So, bottom line: I really like this scent, and I think it would be great for any collection that is not too heavy on tobacco fragrances. Me? I already own Sova (two bottles actually), which is my "holy grail" tobacco, and I have enough variations on the genre to keep me entertained with the note for the foreseeable future. If someone was to just give me this I'd wear it often, but seeing as funds are always limited this doesn't seem like something I'll end up having in my collection for quite a while. Still though, great scent and I do recommend it regardless of my kind of wishy-washy analysis above.

Spiced Citrus Vetiver: (5/30/14)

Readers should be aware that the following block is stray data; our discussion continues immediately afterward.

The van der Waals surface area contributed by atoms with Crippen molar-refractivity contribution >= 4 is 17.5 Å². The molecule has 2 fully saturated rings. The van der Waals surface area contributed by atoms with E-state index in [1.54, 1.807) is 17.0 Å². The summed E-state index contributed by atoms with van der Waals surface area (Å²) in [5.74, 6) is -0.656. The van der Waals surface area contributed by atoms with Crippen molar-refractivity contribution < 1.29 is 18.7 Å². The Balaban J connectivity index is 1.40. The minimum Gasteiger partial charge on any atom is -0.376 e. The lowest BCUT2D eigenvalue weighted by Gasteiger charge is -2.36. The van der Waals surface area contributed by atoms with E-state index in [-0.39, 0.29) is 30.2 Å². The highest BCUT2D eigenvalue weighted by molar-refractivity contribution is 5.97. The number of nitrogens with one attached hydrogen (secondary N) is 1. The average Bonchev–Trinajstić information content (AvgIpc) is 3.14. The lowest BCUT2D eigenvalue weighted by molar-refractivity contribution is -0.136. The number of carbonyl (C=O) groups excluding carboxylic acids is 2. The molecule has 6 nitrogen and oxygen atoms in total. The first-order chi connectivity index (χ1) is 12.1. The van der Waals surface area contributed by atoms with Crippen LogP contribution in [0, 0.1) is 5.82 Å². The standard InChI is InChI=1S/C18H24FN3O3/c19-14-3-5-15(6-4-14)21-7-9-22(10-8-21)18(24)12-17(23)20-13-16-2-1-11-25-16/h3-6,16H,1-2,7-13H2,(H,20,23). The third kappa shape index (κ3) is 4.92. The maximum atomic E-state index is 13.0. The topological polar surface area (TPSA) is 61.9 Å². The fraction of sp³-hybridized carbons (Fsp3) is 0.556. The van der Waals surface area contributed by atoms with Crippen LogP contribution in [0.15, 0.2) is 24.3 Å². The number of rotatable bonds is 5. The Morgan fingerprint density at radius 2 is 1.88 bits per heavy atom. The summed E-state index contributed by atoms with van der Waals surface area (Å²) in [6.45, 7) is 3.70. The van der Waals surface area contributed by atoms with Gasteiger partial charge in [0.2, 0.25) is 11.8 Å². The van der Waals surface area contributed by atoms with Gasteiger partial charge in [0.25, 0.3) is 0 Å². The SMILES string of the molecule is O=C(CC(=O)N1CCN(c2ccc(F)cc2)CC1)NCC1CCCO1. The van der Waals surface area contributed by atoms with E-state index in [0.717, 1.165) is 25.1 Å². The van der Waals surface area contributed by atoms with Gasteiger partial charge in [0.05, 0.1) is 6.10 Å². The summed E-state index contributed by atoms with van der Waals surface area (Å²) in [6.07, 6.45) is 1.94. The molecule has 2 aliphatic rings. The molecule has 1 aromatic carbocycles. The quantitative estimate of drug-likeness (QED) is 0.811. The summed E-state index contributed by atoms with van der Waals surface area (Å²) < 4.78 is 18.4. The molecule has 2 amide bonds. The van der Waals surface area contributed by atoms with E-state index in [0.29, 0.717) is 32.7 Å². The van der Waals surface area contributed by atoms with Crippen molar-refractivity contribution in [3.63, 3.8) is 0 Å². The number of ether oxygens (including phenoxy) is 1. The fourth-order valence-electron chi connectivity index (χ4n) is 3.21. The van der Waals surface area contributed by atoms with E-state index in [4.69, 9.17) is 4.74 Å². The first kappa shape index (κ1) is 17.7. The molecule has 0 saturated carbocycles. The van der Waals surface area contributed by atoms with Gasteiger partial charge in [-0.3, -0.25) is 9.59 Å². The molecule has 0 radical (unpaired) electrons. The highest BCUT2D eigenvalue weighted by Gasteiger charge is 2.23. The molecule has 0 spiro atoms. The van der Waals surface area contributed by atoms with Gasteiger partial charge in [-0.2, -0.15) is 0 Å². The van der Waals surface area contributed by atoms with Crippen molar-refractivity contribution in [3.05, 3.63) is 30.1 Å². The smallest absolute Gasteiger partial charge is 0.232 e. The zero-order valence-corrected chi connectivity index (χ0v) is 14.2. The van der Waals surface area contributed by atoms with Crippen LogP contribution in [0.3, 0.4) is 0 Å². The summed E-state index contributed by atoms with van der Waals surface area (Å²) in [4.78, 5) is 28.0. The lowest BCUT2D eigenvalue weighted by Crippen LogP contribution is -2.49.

Well, this one starts off very strange to my nose. I get an almost citrus cleaner type of smell, with this thin layer of almost plastic-like smelling stuff that is not unlike the waxy candies I grew up eating as a child. Blood orange is definitely present, which brings with it its characteristic and true to life slight bitterness and smell/taste of raspberries. That odd opening that had my nose very confused dies down after ten or twenty minutes and at that point the vetiver is more present. Again, this is a more bitter take on the fragrance than I was expecting, but it certainly isn't bad. This is an all natural fragrance, and with that comes some challenges. I would assume a big one would be figuring out how much to use of each ingredient, and at least to my nose, the top is absolutely dominated by blood orange. Oh, and for those of you who are familiar with blood orange based designer scents like 1 Million, be aware that this is nothing like the more saccharine takes on the note, and is instead a much more true to life version. The spice comes from cloves, which are unmistakable in here. I've noticed Laurie likes using cloves, and here I feel they do their job of spicing up the scent nicely. That being said I am a big fan of cloves both in perfume and in food, so others may not be as keen on it as I am.